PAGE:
Oil futures rose on Friday on course for a fourth weekly gain boosted by supply constraints and a weaker dollar and despite sources saying China is set to release crude reserves around the Lunar New Year.
Brent crude futures rose $1.09, or 1.3%, to a near a 2-1/2-month high of $85.55 a barrel at 12:33 p.m. ET (1733 GMT). U.S. West Texas Intermediate crude gained $1.26, or 1.5%, to $83.36.
“People looking at the big picture realize that global supply versus demand situation is very tight and that’s giving the market a solid boost,” said Phil Flynn, senior analyst at Price Futures Group.
Flynn also added that traders did not want to be short in the market amid increasing tensions between Russia and Ukraine and ahead of a long (Martin Luther King Jr Day) weekend in the United States, which typically sees less than average volumes.
A U.S. official said earlier on Friday that indications are that “Russian influence actors are already starting to fabricate Ukrainian provocations in state and social media to justify a Russian intervention and sow divisions in Ukraine.”
The dollar also headed towards what could be its largest weekly fall in four months. A weaker dollar makes commodities more affordable for holders of other currencies.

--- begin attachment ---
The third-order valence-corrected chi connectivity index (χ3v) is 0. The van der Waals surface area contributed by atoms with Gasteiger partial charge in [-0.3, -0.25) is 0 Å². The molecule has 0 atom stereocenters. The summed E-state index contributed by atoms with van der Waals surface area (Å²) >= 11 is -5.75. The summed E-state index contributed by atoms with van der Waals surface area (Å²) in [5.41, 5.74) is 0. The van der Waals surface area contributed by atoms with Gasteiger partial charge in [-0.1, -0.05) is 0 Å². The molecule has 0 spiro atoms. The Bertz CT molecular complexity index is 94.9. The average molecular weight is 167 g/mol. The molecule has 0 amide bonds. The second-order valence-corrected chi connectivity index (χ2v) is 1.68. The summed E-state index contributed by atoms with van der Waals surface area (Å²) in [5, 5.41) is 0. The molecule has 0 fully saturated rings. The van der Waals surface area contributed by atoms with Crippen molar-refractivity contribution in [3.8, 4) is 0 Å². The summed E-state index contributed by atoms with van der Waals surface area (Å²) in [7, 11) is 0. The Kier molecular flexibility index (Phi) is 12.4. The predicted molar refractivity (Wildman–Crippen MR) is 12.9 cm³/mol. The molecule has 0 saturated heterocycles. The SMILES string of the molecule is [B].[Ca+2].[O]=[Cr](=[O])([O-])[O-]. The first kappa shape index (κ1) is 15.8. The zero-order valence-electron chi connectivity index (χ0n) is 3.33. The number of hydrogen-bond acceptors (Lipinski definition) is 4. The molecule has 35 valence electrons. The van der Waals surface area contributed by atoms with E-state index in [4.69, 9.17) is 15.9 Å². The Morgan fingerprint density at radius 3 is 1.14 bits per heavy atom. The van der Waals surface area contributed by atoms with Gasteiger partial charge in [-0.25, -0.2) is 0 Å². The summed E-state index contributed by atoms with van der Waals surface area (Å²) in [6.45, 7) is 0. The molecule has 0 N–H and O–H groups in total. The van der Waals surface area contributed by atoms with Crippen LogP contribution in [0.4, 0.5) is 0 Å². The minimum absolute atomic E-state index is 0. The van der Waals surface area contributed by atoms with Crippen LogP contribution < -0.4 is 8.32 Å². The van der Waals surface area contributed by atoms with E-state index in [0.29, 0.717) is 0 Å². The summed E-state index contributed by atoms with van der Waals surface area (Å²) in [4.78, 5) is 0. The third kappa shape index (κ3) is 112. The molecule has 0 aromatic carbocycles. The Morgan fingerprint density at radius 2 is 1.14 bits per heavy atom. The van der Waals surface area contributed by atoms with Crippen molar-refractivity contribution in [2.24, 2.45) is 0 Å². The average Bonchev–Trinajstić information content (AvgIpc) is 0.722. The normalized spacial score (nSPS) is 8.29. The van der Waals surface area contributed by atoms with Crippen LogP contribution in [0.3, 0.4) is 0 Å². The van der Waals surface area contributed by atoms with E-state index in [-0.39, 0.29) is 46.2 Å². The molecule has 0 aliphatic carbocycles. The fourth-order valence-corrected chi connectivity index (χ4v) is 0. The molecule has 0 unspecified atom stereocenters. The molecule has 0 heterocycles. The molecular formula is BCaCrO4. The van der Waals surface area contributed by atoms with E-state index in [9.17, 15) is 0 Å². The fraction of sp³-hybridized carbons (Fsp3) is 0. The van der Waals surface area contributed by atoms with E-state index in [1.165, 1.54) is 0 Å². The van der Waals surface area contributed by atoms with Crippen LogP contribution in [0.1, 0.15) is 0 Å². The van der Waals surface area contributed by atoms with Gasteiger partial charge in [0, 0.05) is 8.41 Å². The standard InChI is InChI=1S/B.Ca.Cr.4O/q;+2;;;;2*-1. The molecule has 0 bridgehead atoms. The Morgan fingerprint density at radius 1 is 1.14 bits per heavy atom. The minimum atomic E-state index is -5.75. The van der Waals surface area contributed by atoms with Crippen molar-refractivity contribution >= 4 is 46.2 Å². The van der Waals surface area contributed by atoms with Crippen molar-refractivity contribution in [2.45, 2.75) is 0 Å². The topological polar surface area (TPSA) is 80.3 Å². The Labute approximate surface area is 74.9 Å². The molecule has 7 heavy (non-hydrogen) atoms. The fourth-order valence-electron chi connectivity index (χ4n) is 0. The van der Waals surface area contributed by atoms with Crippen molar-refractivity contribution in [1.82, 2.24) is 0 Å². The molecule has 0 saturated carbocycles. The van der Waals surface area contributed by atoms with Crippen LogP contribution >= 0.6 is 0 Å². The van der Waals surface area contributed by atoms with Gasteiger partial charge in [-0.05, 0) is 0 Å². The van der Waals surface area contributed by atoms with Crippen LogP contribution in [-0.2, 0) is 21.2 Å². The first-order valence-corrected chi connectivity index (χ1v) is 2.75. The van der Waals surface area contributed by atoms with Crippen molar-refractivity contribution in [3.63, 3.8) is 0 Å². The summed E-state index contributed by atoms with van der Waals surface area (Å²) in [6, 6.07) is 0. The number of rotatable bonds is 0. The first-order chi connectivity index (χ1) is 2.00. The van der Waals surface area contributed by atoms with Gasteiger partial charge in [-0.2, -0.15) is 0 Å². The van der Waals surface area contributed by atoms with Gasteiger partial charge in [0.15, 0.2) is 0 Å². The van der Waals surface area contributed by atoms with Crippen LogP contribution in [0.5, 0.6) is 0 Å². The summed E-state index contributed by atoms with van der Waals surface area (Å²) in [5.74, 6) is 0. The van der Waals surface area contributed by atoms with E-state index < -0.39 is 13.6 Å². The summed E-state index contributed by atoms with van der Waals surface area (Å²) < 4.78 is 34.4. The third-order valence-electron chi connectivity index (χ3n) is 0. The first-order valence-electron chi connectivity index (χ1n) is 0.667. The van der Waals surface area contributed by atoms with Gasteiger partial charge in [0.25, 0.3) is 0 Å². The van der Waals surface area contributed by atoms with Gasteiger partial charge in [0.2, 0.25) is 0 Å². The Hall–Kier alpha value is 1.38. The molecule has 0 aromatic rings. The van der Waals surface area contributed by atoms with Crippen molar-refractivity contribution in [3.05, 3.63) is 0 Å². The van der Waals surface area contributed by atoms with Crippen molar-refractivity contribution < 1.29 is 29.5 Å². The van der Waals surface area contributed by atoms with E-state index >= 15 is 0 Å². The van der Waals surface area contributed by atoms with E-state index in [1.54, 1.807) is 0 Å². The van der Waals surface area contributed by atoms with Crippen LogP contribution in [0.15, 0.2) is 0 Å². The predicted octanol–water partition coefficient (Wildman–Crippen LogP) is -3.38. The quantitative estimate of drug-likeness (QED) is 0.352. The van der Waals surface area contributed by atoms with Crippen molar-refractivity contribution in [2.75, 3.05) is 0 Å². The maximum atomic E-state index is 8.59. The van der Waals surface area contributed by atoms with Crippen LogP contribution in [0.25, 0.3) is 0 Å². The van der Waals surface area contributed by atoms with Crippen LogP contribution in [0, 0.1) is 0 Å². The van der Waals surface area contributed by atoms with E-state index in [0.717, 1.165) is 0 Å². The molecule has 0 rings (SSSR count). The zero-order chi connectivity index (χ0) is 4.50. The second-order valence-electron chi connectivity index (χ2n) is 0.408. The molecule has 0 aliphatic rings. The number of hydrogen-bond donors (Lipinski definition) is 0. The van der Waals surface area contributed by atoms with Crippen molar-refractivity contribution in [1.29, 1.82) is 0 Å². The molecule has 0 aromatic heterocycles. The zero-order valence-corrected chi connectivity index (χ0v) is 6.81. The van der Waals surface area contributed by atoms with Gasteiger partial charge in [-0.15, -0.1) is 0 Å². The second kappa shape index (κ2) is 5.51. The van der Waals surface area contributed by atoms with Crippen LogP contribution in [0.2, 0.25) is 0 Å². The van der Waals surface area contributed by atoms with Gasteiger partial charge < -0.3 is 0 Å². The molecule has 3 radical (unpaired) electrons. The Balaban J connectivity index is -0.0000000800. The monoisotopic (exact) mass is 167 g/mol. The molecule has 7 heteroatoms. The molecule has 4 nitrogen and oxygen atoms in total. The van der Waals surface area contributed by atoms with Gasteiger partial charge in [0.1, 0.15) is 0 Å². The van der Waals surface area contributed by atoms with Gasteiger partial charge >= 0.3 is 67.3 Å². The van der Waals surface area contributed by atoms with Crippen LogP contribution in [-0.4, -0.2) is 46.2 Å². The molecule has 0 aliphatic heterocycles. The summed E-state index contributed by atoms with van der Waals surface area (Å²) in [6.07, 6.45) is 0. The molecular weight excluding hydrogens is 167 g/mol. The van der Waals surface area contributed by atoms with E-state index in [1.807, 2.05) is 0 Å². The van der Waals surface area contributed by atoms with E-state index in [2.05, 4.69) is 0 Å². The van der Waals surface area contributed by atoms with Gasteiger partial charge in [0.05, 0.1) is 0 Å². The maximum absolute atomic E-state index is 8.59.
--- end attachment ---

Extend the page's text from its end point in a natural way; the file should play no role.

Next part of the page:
Libya’s National Oil Corp Chairman Mustafa Sanallah said oil prices were “expected to continue to rise unless the market fundamentals change and global investment upstream and downstream increases,” adding that total oil output from the country was 1.045 million barrels per day.
“When you consider that OPEC+ is still nowhere near pumping to its overall quota, this narrowing cushion could turn out to be the most bullish factor for oil prices over the coming months,” said PVM analyst Stephen Brennock.
However, sources told Reuters that China plans to release oil reserves around the Lunar New Year holidays between Jan. 31 and Feb. 6 as part of a plan coordinated by the United States with other major consumers to reduce global prices.
The U.S. Energy Department on Thursday said it had sold 18 million barrels of strategic crude oil.
China has also posted its first annual decline in crude oil imports in two decades, though traders expect imports to recover this year.
Many cities, including Beijing, have urged people not to travel during the Lunar New Year holiday, which could cool demand.